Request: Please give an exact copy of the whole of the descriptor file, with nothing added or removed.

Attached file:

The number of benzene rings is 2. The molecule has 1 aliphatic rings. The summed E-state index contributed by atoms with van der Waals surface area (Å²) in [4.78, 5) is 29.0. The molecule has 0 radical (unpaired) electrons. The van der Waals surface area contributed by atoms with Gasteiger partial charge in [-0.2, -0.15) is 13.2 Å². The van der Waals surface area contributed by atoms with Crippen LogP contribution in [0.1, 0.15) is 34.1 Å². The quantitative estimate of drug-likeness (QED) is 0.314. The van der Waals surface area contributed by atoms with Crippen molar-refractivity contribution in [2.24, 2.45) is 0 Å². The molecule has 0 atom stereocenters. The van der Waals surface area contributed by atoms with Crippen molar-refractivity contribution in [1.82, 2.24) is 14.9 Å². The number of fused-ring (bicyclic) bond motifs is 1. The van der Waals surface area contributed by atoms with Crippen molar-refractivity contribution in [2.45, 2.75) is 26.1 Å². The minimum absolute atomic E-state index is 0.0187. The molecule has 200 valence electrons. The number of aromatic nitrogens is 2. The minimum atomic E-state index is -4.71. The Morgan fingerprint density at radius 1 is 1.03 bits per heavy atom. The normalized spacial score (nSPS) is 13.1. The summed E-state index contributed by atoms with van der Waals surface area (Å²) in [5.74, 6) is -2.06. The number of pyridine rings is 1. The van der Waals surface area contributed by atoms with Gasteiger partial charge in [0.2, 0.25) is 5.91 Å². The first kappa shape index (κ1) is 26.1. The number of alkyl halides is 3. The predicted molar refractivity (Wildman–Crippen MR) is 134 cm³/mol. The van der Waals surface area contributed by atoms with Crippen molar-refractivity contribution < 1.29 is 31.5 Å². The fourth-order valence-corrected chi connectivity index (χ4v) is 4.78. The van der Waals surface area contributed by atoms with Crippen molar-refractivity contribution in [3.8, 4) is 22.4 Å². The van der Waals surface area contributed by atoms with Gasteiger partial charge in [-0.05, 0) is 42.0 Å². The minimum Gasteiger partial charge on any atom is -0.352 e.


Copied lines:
The number of benzene rings is 2. The molecule has 1 aliphatic rings. The summed E-state index contributed by atoms with van der Waals surface area (Å²) in [4.78, 5) is 29.0. The molecule has 0 radical (unpaired) electrons. The van der Waals surface area contributed by atoms with Gasteiger partial charge in [-0.2, -0.15) is 13.2 Å². The van der Waals surface area contributed by atoms with Crippen LogP contribution in [0.1, 0.15) is 34.1 Å². The quantitative estimate of drug-likeness (QED) is 0.314. The van der Waals surface area contributed by atoms with Crippen molar-refractivity contribution in [2.24, 2.45) is 0 Å². The molecule has 0 atom stereocenters. The van der Waals surface area contributed by atoms with Crippen molar-refractivity contribution in [1.82, 2.24) is 14.9 Å². The number of fused-ring (bicyclic) bond motifs is 1. The van der Waals surface area contributed by atoms with Crippen molar-refractivity contribution in [2.45, 2.75) is 26.1 Å². The minimum absolute atomic E-state index is 0.0187. The molecule has 200 valence electrons. The number of aromatic nitrogens is 2. The minimum atomic E-state index is -4.71. The Morgan fingerprint density at radius 1 is 1.03 bits per heavy atom. The normalized spacial score (nSPS) is 13.1. The summed E-state index contributed by atoms with van der Waals surface area (Å²) in [5.74, 6) is -2.06. The number of pyridine rings is 1. The van der Waals surface area contributed by atoms with Gasteiger partial charge in [0.2, 0.25) is 5.91 Å². The first kappa shape index (κ1) is 26.1. The number of alkyl halides is 3. The predicted molar refractivity (Wildman–Crippen MR) is 134 cm³/mol. The van der Waals surface area contributed by atoms with Crippen molar-refractivity contribution < 1.29 is 31.5 Å². The fourth-order valence-corrected chi connectivity index (χ4v) is 4.78. The van der Waals surface area contributed by atoms with Crippen molar-refractivity contribution in [3.8, 4) is 22.4 Å². The van der Waals surface area contributed by atoms with Gasteiger partial charge in [-0.05, 0) is 42.0 Å². The minimum Gasteiger partial charge on any atom is -0.352 e.